Chromosome 3-Linked FTD Is Not a TDP-43 Proteinopathy

Ubiquitin IHC revealed NCIs in the dentate fascia and sparse inclusions in the frontal neocortex of cases with familial FTD with CHMP2B mutation. However, the absence of DN and the presence of granular, ubiquitin-positive structures within the neocortex distinguished this FTLD-U subtype from types 1 to 4 described above. In addition, TDP-43 IHC failed to label any of the ubiquitinated inclusions. Thus, familial FTD with CHMP2B mutation is a unique pathological subtype of FTLD-U and is not a TDP-43 proteinopathy on the basis of IHC.

TDP-43 Is a Component of the Ubiquitinated Inclusions of Hippocampal Sclerosis

HS was found to be a coexisting pathology in seven cases of FTLD-U with or without MND. In an additional two cases classified as pathologically pure HS, small numbers of ubiquitin-positive and TDP-43-positive inclusions were found exclusively in the dentate granule cells (Figure 1M). In one case of corticobasal degeneration with HS, the NCIs were ubiquitin-positive but TDP-43- negative. The dense network of fine TDP-43-positive neurites seen occasionally in CA1 in FTLD-U (Figure 1K) was not observed in any case of HS with or without FTLD-U. These data indicate that some cases of HS are TDP-43 proteinopathies, but further studies on a larger sample of “pure HS” and biochemical studies are required to determine the nosological status of HS.

TDP-43 Is Not a Component of Inclusions of Other Neurological Diseases

To determine the specificity of TDP-43 proteinopathy among the spectrum of FTLDs and other neurological diseases, we performed ubiquitin and TDP-43 IHC on sections with disease-representative pathology. In six cases of neuronal intermediate filament inclusion disease (Table 1), the ubiquitin-immunoreactive NCI and NII were not labeled with antibodies to TDP-43. In none of the FTLDs with tauopathy was TDP-43 a component of the inclusions as demonstrated by IHC. TDP-43 was also absent from other FTLDs, including basophilic inclusion body disease (n = 2) and hereditary diffuse leukoencephalopathy with spheroids (n = 2), other neurological diseases including AD (n = 19), argyrophilic grain disease (n = 2), tangle-only dementia (n = 2), synucleinopathies [dementia with Lewy bodies (n = 8), Parkinson’s disease (n = 3), and multiple system atrophy (n = 3)], trinucleotide repeat diseases (n = 3), and normal aged brain (n = 18) (Table 1; Supplemental Table 1 at http://ajp.amjpathol.org).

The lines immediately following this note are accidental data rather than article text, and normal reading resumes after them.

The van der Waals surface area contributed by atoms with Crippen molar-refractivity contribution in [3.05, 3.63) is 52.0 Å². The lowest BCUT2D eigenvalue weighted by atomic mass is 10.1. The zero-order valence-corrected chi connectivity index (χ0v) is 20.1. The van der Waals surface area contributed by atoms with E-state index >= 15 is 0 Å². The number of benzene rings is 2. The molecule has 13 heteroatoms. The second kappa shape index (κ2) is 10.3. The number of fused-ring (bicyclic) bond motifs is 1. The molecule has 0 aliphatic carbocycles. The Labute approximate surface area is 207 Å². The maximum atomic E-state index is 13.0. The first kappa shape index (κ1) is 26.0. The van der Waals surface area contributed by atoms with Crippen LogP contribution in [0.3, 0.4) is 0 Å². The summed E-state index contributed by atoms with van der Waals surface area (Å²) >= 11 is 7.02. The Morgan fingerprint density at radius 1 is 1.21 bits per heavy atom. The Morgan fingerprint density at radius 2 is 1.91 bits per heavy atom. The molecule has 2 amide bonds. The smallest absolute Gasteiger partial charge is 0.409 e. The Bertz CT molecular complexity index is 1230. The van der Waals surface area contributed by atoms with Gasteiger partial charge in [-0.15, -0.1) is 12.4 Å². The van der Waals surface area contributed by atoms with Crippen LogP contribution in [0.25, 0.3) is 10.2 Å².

Fine Structure of Inclusions of FTLD-U

Light microscopic examination of semithin sections from the hippocampus of a case of FTLD-U revealed round cytoplasmic bodies identical to the NCIs immunolabeled with ubiquitin and TDP-43 antibodies in paraffin sections. Cells containing the NCIs often had a variably indented nucleus, sometimes clefted or corrugated (Figure 5A, inset). Electron microscopy of the same cells showed an accumulation of granular and membranous material with a few mitochondria. Mitochondria and lipofuscin surrounded the NCI (Figure 5, B and C). An occasional filament or microtubule was seen in the inclusions, but these were a minor component. Immunostained sections showed similar NCIs that were TDP-43-positive (Figure 5, D and E). Sections of the temporal lobe showed TDP-43-positive DNs that contained somewhat more filamentous material, but no dense or compact accumulations of filaments were seen (Figure 5, F and G).